From a textual and discursive standpoint, Hatim and Mason (1990) assert that the translator mediates both in the sense that he/ she “reads in order to produce” and “decodes in order to re-encode,” and also in the sense that he/ she mediates between cultures, given the fact that he/ she tries “to overcome those incompatibilities which stand in the way of the transfer of meaning.” As a result, it appears that bilingualism and a bicultural worldview are essential for a translator.
Toury (1995) expresses a descriptivist viewpoint that appears to encourage the translator’s position as a cultural mediator. According to Toury, despite the “explanatory power with respect to translational phenomena” of disciplines such as Linguistics, Text Linguistics, Pragmatics, or Contrastive Textology, “being a translator cannot be reduced to the mere generation of utterances which would be considered ‘translations’ within any of these disciplines.” He also considers that “Translation activities should rather be regarded as having cultural significance” and that “Consequently, ‘translatorship’ amounts first and foremost to being able to play a social role.”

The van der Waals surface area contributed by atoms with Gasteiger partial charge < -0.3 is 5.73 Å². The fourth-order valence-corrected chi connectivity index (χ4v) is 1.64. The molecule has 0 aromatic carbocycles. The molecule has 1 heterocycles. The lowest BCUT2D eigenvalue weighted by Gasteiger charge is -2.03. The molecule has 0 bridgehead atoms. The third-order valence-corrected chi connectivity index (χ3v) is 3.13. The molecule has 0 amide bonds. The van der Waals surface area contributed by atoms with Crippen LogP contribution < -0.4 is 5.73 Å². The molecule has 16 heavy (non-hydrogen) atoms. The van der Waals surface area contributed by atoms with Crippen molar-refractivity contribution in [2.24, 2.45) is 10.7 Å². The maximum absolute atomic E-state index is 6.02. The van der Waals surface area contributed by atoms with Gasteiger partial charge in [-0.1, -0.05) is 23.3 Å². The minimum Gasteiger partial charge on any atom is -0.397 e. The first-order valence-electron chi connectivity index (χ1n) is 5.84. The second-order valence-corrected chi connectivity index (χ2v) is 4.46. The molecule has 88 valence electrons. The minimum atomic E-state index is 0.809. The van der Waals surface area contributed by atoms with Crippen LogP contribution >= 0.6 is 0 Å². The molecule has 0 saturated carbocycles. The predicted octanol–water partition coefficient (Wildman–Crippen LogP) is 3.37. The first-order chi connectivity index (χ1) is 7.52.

But what if the references that need to be translated do not exist in the target culture? Santamaria (2001) suggests that in this case the translator must provide them a symbolic value.
Continuing on the same line, Castro-Paniagua (2000) suggests that “a translator should be an ethnographer.” In his view, the translator will have to interpret correctly both the semantic information, and also the inherent cultural codes. According to him “the translator must adequately transmit and adapt [the] message across cultures,” so as he/ she “need[s] to have a deep knowledge of the cultural frames [he or she] will be handling.”